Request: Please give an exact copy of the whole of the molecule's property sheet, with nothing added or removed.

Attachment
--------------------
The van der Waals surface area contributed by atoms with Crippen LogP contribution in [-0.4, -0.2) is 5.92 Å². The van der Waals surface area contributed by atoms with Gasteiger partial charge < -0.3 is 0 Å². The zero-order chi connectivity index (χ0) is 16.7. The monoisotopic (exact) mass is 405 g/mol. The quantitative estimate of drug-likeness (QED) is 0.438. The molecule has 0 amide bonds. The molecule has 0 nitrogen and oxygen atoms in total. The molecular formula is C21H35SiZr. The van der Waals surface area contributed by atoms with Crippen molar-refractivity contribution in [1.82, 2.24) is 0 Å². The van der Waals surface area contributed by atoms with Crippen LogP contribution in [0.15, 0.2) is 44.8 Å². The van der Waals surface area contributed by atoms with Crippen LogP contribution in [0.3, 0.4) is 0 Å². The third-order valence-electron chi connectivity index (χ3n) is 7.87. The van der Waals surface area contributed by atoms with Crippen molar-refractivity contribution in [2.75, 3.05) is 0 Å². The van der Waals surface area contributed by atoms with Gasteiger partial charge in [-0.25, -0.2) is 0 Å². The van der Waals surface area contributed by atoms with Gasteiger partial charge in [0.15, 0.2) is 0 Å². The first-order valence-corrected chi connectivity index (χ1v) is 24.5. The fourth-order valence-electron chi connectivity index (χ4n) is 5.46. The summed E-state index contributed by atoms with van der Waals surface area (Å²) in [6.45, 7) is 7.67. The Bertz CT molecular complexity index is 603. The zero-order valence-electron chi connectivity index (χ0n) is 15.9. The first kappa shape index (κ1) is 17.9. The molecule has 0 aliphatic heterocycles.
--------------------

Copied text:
The van der Waals surface area contributed by atoms with Crippen LogP contribution in [-0.4, -0.2) is 5.92 Å². The van der Waals surface area contributed by atoms with Gasteiger partial charge < -0.3 is 0 Å². The zero-order chi connectivity index (χ0) is 16.7. The monoisotopic (exact) mass is 405 g/mol. The quantitative estimate of drug-likeness (QED) is 0.438. The molecule has 0 amide bonds. The molecule has 0 nitrogen and oxygen atoms in total. The molecular formula is C21H35SiZr. The van der Waals surface area contributed by atoms with Crippen molar-refractivity contribution in [1.82, 2.24) is 0 Å². The van der Waals surface area contributed by atoms with Crippen LogP contribution in [0.15, 0.2) is 44.8 Å². The van der Waals surface area contributed by atoms with Crippen LogP contribution in [0.3, 0.4) is 0 Å². The third-order valence-electron chi connectivity index (χ3n) is 7.87. The van der Waals surface area contributed by atoms with Crippen molar-refractivity contribution in [2.75, 3.05) is 0 Å². The van der Waals surface area contributed by atoms with Gasteiger partial charge in [-0.25, -0.2) is 0 Å². The van der Waals surface area contributed by atoms with Gasteiger partial charge in [0.15, 0.2) is 0 Å². The first-order valence-corrected chi connectivity index (χ1v) is 24.5. The fourth-order valence-electron chi connectivity index (χ4n) is 5.46. The summed E-state index contributed by atoms with van der Waals surface area (Å²) in [6.45, 7) is 7.67. The Bertz CT molecular complexity index is 603. The zero-order valence-electron chi connectivity index (χ0n) is 15.9. The first kappa shape index (κ1) is 17.9. The molecule has 0 aliphatic heterocycles.